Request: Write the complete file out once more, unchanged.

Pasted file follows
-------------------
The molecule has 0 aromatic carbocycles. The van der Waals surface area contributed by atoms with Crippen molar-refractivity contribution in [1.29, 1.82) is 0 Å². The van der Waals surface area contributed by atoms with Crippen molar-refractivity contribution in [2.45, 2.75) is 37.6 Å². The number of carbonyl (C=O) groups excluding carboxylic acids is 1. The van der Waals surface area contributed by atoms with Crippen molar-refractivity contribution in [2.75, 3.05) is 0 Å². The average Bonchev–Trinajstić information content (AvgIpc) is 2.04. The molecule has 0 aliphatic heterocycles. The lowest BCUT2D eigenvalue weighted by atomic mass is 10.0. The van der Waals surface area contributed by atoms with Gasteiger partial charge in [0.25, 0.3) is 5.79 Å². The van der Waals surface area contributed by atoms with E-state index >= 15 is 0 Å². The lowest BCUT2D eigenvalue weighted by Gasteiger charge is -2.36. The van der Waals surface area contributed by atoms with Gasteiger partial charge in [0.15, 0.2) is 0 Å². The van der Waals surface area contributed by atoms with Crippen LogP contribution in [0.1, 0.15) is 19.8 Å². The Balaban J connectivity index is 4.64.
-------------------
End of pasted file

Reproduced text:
The molecule has 0 aromatic carbocycles. The van der Waals surface area contributed by atoms with Crippen molar-refractivity contribution in [1.29, 1.82) is 0 Å². The van der Waals surface area contributed by atoms with Crippen molar-refractivity contribution in [2.45, 2.75) is 37.6 Å². The number of carbonyl (C=O) groups excluding carboxylic acids is 1. The van der Waals surface area contributed by atoms with Crippen molar-refractivity contribution in [2.75, 3.05) is 0 Å². The average Bonchev–Trinajstić information content (AvgIpc) is 2.04. The molecule has 0 aliphatic heterocycles. The lowest BCUT2D eigenvalue weighted by atomic mass is 10.0. The van der Waals surface area contributed by atoms with Gasteiger partial charge in [0.25, 0.3) is 5.79 Å². The van der Waals surface area contributed by atoms with E-state index >= 15 is 0 Å². The lowest BCUT2D eigenvalue weighted by Gasteiger charge is -2.36. The van der Waals surface area contributed by atoms with Gasteiger partial charge in [0.15, 0.2) is 0 Å². The van der Waals surface area contributed by atoms with Crippen LogP contribution in [0.1, 0.15) is 19.8 Å². The Balaban J connectivity index is 4.64.